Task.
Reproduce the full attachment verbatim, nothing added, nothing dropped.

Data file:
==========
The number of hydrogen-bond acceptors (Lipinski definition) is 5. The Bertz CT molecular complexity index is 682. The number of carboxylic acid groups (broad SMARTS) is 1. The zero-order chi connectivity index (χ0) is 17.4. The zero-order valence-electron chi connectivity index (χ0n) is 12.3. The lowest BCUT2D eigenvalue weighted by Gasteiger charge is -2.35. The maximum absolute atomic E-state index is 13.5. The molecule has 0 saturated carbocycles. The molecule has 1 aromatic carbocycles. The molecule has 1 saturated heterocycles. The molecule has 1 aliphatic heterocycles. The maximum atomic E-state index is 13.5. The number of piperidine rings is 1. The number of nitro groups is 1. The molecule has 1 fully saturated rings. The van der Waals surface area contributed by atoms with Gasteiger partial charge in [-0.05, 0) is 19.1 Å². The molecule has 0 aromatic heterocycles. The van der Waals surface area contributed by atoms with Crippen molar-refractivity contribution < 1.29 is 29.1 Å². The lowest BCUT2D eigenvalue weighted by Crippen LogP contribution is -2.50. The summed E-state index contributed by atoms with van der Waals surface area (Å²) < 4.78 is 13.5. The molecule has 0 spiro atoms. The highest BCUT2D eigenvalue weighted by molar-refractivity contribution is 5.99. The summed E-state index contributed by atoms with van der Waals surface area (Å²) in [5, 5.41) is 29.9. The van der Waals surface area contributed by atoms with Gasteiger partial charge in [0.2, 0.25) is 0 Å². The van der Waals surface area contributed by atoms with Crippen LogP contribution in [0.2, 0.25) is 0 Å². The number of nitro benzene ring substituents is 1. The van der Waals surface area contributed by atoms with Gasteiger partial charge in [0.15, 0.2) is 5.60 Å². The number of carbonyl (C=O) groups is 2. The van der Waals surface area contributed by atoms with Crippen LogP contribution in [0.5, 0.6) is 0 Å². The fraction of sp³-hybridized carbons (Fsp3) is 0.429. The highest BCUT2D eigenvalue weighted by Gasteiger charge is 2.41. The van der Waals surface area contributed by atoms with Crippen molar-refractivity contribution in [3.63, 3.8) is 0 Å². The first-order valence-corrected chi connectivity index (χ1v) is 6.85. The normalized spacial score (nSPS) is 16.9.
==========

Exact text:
The number of hydrogen-bond acceptors (Lipinski definition) is 5. The Bertz CT molecular complexity index is 682. The number of carboxylic acid groups (broad SMARTS) is 1. The zero-order chi connectivity index (χ0) is 17.4. The zero-order valence-electron chi connectivity index (χ0n) is 12.3. The lowest BCUT2D eigenvalue weighted by Gasteiger charge is -2.35. The maximum absolute atomic E-state index is 13.5. The molecule has 0 saturated carbocycles. The molecule has 1 aromatic carbocycles. The molecule has 1 saturated heterocycles. The molecule has 1 aliphatic heterocycles. The maximum atomic E-state index is 13.5. The number of piperidine rings is 1. The number of nitro groups is 1. The molecule has 1 fully saturated rings. The van der Waals surface area contributed by atoms with Gasteiger partial charge in [-0.05, 0) is 19.1 Å². The molecule has 0 aromatic heterocycles. The van der Waals surface area contributed by atoms with Crippen molar-refractivity contribution < 1.29 is 29.1 Å². The lowest BCUT2D eigenvalue weighted by Crippen LogP contribution is -2.50. The summed E-state index contributed by atoms with van der Waals surface area (Å²) < 4.78 is 13.5. The molecule has 0 spiro atoms. The highest BCUT2D eigenvalue weighted by molar-refractivity contribution is 5.99. The summed E-state index contributed by atoms with van der Waals surface area (Å²) in [5, 5.41) is 29.9. The van der Waals surface area contributed by atoms with Gasteiger partial charge in [0.2, 0.25) is 0 Å². The van der Waals surface area contributed by atoms with Crippen LogP contribution in [0.2, 0.25) is 0 Å². The number of nitro benzene ring substituents is 1. The van der Waals surface area contributed by atoms with Gasteiger partial charge in [0.15, 0.2) is 5.60 Å². The number of carbonyl (C=O) groups is 2. The van der Waals surface area contributed by atoms with Crippen LogP contribution in [0.5, 0.6) is 0 Å². The fraction of sp³-hybridized carbons (Fsp3) is 0.429. The highest BCUT2D eigenvalue weighted by Gasteiger charge is 2.41. The van der Waals surface area contributed by atoms with Crippen molar-refractivity contribution in [3.63, 3.8) is 0 Å². The first-order valence-corrected chi connectivity index (χ1v) is 6.85. The normalized spacial score (nSPS) is 16.9.